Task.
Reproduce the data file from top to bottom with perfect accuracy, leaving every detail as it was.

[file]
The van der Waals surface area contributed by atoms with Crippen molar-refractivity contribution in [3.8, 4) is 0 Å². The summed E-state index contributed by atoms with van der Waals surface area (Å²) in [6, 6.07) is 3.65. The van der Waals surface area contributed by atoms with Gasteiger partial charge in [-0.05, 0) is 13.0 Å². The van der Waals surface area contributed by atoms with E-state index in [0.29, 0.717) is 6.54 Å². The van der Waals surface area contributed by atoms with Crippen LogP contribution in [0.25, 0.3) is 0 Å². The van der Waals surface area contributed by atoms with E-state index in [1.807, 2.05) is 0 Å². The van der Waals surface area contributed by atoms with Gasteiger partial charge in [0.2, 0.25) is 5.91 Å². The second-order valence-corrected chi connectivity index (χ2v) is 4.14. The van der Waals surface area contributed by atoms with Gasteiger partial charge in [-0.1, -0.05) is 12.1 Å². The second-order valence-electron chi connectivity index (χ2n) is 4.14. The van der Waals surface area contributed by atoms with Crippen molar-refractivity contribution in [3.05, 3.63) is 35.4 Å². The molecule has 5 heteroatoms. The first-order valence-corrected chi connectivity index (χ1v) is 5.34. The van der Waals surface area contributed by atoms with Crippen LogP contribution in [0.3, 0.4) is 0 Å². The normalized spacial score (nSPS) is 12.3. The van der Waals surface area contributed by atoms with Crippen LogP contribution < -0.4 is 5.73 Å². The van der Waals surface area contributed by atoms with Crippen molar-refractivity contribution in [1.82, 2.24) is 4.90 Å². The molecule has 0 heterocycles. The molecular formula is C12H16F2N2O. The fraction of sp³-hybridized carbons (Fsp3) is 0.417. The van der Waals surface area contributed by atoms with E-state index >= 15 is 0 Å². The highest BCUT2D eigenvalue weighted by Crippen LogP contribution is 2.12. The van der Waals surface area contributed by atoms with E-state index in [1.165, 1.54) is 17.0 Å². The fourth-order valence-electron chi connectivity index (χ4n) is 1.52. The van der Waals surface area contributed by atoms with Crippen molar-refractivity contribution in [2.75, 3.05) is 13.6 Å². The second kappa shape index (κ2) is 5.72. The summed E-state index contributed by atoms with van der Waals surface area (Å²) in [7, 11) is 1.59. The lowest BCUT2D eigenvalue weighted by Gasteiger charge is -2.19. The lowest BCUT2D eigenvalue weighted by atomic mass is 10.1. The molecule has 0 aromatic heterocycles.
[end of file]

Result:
The van der Waals surface area contributed by atoms with Crippen molar-refractivity contribution in [3.8, 4) is 0 Å². The summed E-state index contributed by atoms with van der Waals surface area (Å²) in [6, 6.07) is 3.65. The van der Waals surface area contributed by atoms with Gasteiger partial charge in [-0.05, 0) is 13.0 Å². The van der Waals surface area contributed by atoms with E-state index in [0.29, 0.717) is 6.54 Å². The van der Waals surface area contributed by atoms with Crippen LogP contribution in [0.25, 0.3) is 0 Å². The van der Waals surface area contributed by atoms with E-state index in [1.807, 2.05) is 0 Å². The van der Waals surface area contributed by atoms with Gasteiger partial charge in [0.2, 0.25) is 5.91 Å². The second-order valence-corrected chi connectivity index (χ2v) is 4.14. The van der Waals surface area contributed by atoms with Gasteiger partial charge in [-0.1, -0.05) is 12.1 Å². The second-order valence-electron chi connectivity index (χ2n) is 4.14. The van der Waals surface area contributed by atoms with Crippen molar-refractivity contribution in [3.05, 3.63) is 35.4 Å². The molecule has 5 heteroatoms. The first-order valence-corrected chi connectivity index (χ1v) is 5.34. The van der Waals surface area contributed by atoms with Crippen LogP contribution in [0.3, 0.4) is 0 Å². The normalized spacial score (nSPS) is 12.3. The van der Waals surface area contributed by atoms with Crippen LogP contribution < -0.4 is 5.73 Å². The van der Waals surface area contributed by atoms with Crippen molar-refractivity contribution in [1.82, 2.24) is 4.90 Å². The molecule has 0 heterocycles. The molecular formula is C12H16F2N2O. The fraction of sp³-hybridized carbons (Fsp3) is 0.417. The van der Waals surface area contributed by atoms with E-state index >= 15 is 0 Å². The highest BCUT2D eigenvalue weighted by Crippen LogP contribution is 2.12. The van der Waals surface area contributed by atoms with E-state index in [1.165, 1.54) is 17.0 Å². The fourth-order valence-electron chi connectivity index (χ4n) is 1.52. The van der Waals surface area contributed by atoms with Crippen molar-refractivity contribution in [2.75, 3.05) is 13.6 Å². The second kappa shape index (κ2) is 5.72. The summed E-state index contributed by atoms with van der Waals surface area (Å²) in [7, 11) is 1.59. The lowest BCUT2D eigenvalue weighted by Gasteiger charge is -2.19. The lowest BCUT2D eigenvalue weighted by atomic mass is 10.1. The molecule has 0 aromatic heterocycles.